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Updated: August 8, 2020, 10:32 AM

Manhattan DA reduces charges on NYPD cop-assault suspect

By Larry Celona, Sara Dorn and Laura Italiano

Derrick Ingram speaks at a protest in Midtown Manhattan before turning himself in today. Scootercaster/

An accused cop-assaulter whose angry fellow Black Lives Matter demonstrators forced two dozen officers to retreat from his Hells Kitchen building surrendered a day later Saturday, with his crowd of supporters still in tow — but he was sprung on reduced charges hours later.

District Attorney Cyrus Vance personally ordered Manhattan prosecutors to charge Derrick Ingram, 28, with only misdemeanor assault, a law enforcement source told The Post.

“He lowered the charge because he is afraid of the protesters,” the source complained.

Ingram, accused of temporarily damaging an officer’s hearing by shouting directly into her ear with a battery-powered bullhorn, had initially been charged with felony assault in the second degree, a charge that recognizes any injury-causing attack on a cop.

Ingram now faces as little as no jail if convicted, as opposed to the potential maximum of seven years prison for felony assault.

The DA’s office gave no explanation for the reduced charge, on which Ingram was released with no bail Saturday night.

Instead, a Vance spokesman issued a statement condemning the NYPD.

Cops had arrived en masse at Ingram’s West 45th Street apartment Friday, deploying tactical gear, attack dogs, sniper rifles, a police helicopter and some two dozen vehicles — but without a warrant.

Ingram wouldn’t open his door, and instead livestreamed the massive deployment through his apartment window, attracting a crowd of shouting supporters.

“What did I do?” he lamented online. “I was born black, that’s what I did.”

The six-hour standoff ended when NYPD Commissioner Dermot Shea ordered the cops to leave — a move that left police union brass condemning what they saw as a cowardly capitulation to mob rule.

But Mayor Bill de Blasio supported the order Saturday.

“Commissioner Shea made the right decision to call off the operation,” de Blasio said. “Assaulting an officer is unacceptable and will always lead to consequences, but arrests must be made properly.”

Ironically, cops had tried but failed to identify Ingram in the days after the June 14 assault, which happened 5 p.m. at 47th Street and Broadway in Midtown, a law enforcement source said.

Only after Ingram shouted in another cop’s ear with a bullhorn at a subsequent protest, in Bay Ridge, were they able to identify him, the source alleged.

After Ingram’s arraignment on the new misdemeanor assault charge Saturday, the DA issued this statement:

“Our office does not condone the extraordinary tactics employed by police on Friday.

“These actions were disproportionate to the alleged offense that occurred two months ago, and unjustifiably escalated conflict between law enforcement and the communities we serve.”

“This is ludicrous,” a Manhattan cop who has been assigned to the sometimes violent protests told The Post of Ingram’s quick release from custody.

“He attacked a police officer. What does he have to do to get bail, seriously injure a cop? Or worse?”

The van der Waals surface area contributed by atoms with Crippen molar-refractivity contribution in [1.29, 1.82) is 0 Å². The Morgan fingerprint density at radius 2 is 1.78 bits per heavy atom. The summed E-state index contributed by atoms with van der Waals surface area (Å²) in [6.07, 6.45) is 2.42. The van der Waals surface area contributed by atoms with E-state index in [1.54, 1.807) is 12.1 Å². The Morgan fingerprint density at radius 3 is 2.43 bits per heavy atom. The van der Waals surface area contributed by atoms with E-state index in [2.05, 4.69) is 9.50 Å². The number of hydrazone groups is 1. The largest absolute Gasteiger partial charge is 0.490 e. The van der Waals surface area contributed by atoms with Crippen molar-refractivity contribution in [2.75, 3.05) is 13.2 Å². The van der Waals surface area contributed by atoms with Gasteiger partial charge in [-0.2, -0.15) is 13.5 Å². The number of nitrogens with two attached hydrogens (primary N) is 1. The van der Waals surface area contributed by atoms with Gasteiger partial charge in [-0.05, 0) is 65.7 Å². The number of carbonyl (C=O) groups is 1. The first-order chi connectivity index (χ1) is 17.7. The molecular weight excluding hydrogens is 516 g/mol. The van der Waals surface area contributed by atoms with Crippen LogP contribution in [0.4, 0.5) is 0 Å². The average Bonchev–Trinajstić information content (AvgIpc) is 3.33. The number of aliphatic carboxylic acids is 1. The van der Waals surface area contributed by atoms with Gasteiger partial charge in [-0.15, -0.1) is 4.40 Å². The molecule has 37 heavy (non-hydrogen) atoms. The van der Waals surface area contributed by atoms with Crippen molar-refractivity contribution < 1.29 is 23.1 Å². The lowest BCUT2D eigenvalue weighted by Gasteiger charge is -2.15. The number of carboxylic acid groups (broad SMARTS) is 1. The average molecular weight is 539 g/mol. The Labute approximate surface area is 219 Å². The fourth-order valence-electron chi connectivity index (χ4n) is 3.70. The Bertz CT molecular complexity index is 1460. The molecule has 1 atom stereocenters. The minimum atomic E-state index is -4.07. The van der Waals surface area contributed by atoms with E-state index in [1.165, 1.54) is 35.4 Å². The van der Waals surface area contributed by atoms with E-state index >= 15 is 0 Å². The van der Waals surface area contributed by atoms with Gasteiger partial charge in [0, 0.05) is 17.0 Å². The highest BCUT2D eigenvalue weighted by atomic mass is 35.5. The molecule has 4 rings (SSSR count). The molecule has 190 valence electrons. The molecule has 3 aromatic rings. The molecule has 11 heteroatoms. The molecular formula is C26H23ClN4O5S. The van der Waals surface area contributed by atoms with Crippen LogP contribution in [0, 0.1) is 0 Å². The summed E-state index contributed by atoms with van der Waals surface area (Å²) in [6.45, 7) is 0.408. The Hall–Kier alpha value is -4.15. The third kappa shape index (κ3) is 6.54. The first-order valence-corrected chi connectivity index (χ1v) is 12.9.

Derrick Ingram turns himself in at the Midtown North precinct today. Scootercaster/

Police Benevolent Association President Pat Lynch responded with a question.

“Is there any doubt who is in charge in this city now? The criminal mob is dictating their terms to the NYPD brass and district attorneys, who are tripping over themselves to comply,” he said in a statement.

“Police officers want to know: What are we still doing out here? Why are our leaders sending us out to enforce laws they don’t believe in?

“And what are we supposed to tell the New Yorkers who are watching us retreat while violence overwhelms their streets?”

“Another slap to the face of every NYPD cop and those they are trying to serve, this time by Manhattan District Attorney Cy Vance,” responded Paul DiGiacomo, president of the Detectives’ Endowment Association.

“As violence plagues New York City, our elected officials are more worried about the criminals who continue to victimize residents and destroy neighborhoods. These so-called leaders have a responsibility to keep people safe — and they are failing every New Yorker.”

Ingram heads a Black Lives Matter protest group that bills itself on its Instagram page as “a collective of nonviolent activists.”

“I just want to say I’m thankful for all the love and support and kind words and the amazing outreach and kindness I received in the last 24 hours,” the soft-spoken Ingram said Saturday morning as he addressed supporters at a Bryant Park rally before the group marched to the Midtown North Precinct station house on West 54th Street for his surrender.

“I’m highly traumatized,” he said, “from everything, from the drones, to the dogs, to the lies that have been told by the NYPD, and I’m ready to make a change.

“I think we should focus our efforts on getting Commissioner Shea out of office.”

Ingram’s supporters at Bryant Park gloated over the previous day’s NYPD retreat.

“Yesterday, we stood up to the biggest goddamn gang in this nation, and we won. They waved their white flag. They took their illegal occupation, and they backed it down the street,” a demonstrator told the crowd over a loudspeaker.

Additional reporting by Tina Moore, Nolan Hicks and Craig McCarthy